General Motors is putting a new team in place to fix its troubled European operations, setting up the likelihood of more job cuts and even plant closings.
When GM reports fourth-quarter earnings next week, it is expected to show a loss in Europe for the 12th-straight year. The automaker said in November it would miss its target of breaking even in the region in 2011 after a highly publicized restructuring effort.
So the automaker has focused its top minds -- with a few potential future CEOs among them -- on fixing the problem. CEO Dan Akerson last fall appointed Vice Chairman Steve Girsky to lead the supervisory board that oversees its European unit, Adam Opel.
Joining him in recent months were product development head Mary Barra, Asian chief Tim Lee and Chief Financial Officer Dan Ammann.
In a signal of how urgently more aggressive action is needed, former AlixPartners' consultant Thomas Sedran has been named a vice president at Opel, charged with "developing and implementing business strategies for long-term profitable growth." He starts April 1.
Labor leaders have also jumped into the game; they're preparing to appoint UAW President Bob King to one of their spots on the Opel board, two people familiar with the situation said. The implication: German unions are preparing for more job cuts and concessions, not unlike the cuts and plant closings that GM carried out in its 2009 U.S. restructuring.
"I think we saw, historically speaking, that when there's a sense of urgency, change can be stomached," said Michael Robinet, managing director of IHS Automotive Consulting. "It is not welcome, but certainly it is understood. We are certainly at that level. At some point, you have to pay the piper."
GM's most recent European cost-cutting was not enough. In the seven years preceding its 2009 bankruptcy, GM Europe had lost an average of about $1 billion a year. So during its bankruptcy, GM prepared to sell 55% of Opel to a group led by Canadian supplier Magna International.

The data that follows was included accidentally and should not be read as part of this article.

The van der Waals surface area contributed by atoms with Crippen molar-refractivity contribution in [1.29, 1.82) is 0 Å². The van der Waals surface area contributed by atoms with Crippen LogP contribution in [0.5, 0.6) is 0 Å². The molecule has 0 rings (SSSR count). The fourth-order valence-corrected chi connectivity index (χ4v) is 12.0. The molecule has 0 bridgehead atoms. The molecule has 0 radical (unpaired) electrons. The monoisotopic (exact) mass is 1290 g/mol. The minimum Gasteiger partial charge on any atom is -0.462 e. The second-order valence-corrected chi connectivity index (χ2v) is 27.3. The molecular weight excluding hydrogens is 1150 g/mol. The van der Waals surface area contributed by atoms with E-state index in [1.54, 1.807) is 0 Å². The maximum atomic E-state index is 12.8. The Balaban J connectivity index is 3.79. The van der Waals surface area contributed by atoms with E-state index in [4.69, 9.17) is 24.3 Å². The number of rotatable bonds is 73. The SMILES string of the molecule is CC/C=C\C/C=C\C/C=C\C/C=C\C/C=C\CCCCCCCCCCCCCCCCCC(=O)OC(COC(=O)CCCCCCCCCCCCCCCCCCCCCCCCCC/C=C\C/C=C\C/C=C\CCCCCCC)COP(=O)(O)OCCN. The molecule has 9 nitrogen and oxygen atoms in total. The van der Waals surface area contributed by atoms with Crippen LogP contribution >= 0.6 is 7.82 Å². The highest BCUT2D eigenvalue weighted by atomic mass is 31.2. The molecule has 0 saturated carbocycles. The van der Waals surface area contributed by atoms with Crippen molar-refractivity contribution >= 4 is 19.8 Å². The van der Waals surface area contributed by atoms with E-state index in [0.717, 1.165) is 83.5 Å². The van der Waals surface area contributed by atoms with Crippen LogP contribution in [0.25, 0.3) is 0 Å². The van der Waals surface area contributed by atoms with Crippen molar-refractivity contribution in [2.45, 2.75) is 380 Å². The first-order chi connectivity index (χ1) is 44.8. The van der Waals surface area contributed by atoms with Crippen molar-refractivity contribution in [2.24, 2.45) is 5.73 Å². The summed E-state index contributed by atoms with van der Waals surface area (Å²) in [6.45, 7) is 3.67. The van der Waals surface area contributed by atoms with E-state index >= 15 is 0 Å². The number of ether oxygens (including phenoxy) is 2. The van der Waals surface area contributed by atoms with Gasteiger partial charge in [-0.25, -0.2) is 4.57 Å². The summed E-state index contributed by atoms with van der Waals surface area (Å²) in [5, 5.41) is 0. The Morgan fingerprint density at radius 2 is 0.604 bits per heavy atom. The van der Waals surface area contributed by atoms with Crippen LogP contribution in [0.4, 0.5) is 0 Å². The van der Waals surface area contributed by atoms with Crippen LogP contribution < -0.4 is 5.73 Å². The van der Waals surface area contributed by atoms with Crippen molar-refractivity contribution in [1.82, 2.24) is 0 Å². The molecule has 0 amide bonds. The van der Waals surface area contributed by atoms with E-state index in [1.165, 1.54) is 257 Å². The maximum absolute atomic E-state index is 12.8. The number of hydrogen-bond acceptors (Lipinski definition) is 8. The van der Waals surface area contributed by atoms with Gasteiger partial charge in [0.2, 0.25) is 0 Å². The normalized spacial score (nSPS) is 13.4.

But after GM's bankruptcy left the automaker flush with cash, its board decided Opel's global scale and engineering and design centers were worth keeping. So GM cut about 8,000 jobs and got workers to accept annual wage and benefit concessions to save hundreds of millions of euros.
GM Europe posted a profit in the second quarter of 2011. But the business unit's recovery fell short of expectations, losing money in the third quarter. The rumblings of change began. Engineer and German native Karl-Friedrich Stracke took over GM Europe from Nick Reilly.
Europe's month after month of economic woes have heightened the expectation for more job cuts. Enter Lee, a manufacturing guru; Barra and Ammann, a former investment banker.
Lee is nearing retirement, but Barra, Girsky and Ammann are often named as potential CEO candidates -- especially if they can make money in Europe. Two years after GM's bankruptcy exit, the region is the primary hurdle standing in the way of a sustainable GM turnaround.
"Europe is a big question mark for us now," Akerson said at last month's Detroit auto show. "It's hard to make predictions."
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